The venture capital-backed corporation has spent over a decade developing the project to make sure that Carlsbad will be looked on as a model for others that will follow. Nevertheless, the struggles that Poseidon faced getting through the permitting process seem to have sapped confidence in the possibility of building more SWRO plants throughout in California. Delegates at the American Water Summit in Washington DC were asked “who will build the first large-scale desalination plant serving California?” 25% of those present suggested Poseidon Resources with IDE as its EPC contractor would build the first major desalination plant on the coast. 32% said that one of the public water agencies would get to the finish line first. But the largest proportion of those present – 43% – expressed the opinion that the first big desal plant serving California would not, in fact, be built in California. Instead, it will be built in Mexico, where the permitting restrictions and political obstacles are easier to overcome.

• The California Coastal Commission will hear an appeal on Huntington Beach’s approval of Poseidon’s planned desalination plant in the city. Environmentalists, activists and public officials who filed the appeal allege that approval of Poseidon’s project is inconsistent with Huntington Beach’s Local Coastal Program (LCP).

• Oceanside officials are considering expanding the city’s desalination program after its main water supplier raised its rates. The San Diego County Water Authority (SDCWA) sells Oceanside water that it buys from the Metropolitan Water District of Southern California, which is increasing its prices. The SDCWA supplies about 85 percent of Oceanside’s water and the rest comes from its 6 MGD brackish groundwater desalination plant (BWRO). Oceanside is studying ways to supply up to 50 percent of the city’s water by building a larger desalination facility next to the existing one. A new 10 MGD facility could cost as much as $151 million.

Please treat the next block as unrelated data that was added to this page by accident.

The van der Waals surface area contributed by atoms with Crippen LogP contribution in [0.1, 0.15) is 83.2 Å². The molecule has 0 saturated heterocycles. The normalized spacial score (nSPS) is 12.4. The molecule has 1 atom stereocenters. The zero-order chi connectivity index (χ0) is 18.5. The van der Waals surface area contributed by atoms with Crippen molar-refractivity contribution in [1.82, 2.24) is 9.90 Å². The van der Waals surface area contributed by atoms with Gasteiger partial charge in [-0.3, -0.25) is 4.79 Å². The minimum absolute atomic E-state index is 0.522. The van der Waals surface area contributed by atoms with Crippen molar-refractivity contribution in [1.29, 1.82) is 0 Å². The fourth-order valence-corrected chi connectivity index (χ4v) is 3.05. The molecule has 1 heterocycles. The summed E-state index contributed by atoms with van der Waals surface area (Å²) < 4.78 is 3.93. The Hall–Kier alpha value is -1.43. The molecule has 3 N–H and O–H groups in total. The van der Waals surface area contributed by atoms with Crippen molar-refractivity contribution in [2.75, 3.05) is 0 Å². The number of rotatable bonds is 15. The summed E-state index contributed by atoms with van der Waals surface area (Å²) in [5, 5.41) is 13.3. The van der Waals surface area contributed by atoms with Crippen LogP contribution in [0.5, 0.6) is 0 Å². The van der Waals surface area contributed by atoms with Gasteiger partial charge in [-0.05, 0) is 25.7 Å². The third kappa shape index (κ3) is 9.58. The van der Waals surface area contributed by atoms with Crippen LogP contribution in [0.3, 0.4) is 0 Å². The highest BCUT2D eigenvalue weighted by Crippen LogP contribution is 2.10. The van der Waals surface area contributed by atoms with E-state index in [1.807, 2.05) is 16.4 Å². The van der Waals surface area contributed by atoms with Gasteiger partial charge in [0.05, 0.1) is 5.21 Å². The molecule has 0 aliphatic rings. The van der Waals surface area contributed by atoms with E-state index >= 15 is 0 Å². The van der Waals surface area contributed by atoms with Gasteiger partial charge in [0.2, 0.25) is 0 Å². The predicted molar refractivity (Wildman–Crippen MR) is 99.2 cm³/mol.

• Only opened last year, the Sand City facility is the first full-scale reverse osmosis desalination plant in California to receive permitting approval under the new regulations, setting a precedent for aggressive market penetration into the Monterey Bay area. Although it is a brackish water (BWRO) treatment plant (it does not use ocean water) and small when compared to plants in other parts of the world, the opening marked a big moment for municipally owned desalination systems.

• Cal Am has applied for a permit to build a larger desalination plant north of Marina. The proposal has drawn criticism from the Public Utilities Commission’s Division of Ratepayer Advocates, which disputes the project cost estimates, and the Monterey Peninsula Water Management District, which has expressed similar concerns.

• In Marin County, the voters have not approved a SWRO desalination facility. They did approve the ability of the Marin Municipal Water District to continue to develop the design and permitting requirements of a desalination facility that would be brought to voters for approval sometime in the future, if there is a need for the facility. The November 2010 election exposed an uncomfortable fact that as a desal contractor for the water district, Kennedy-Jenks contributed $5,000 to defeat the ballot measure.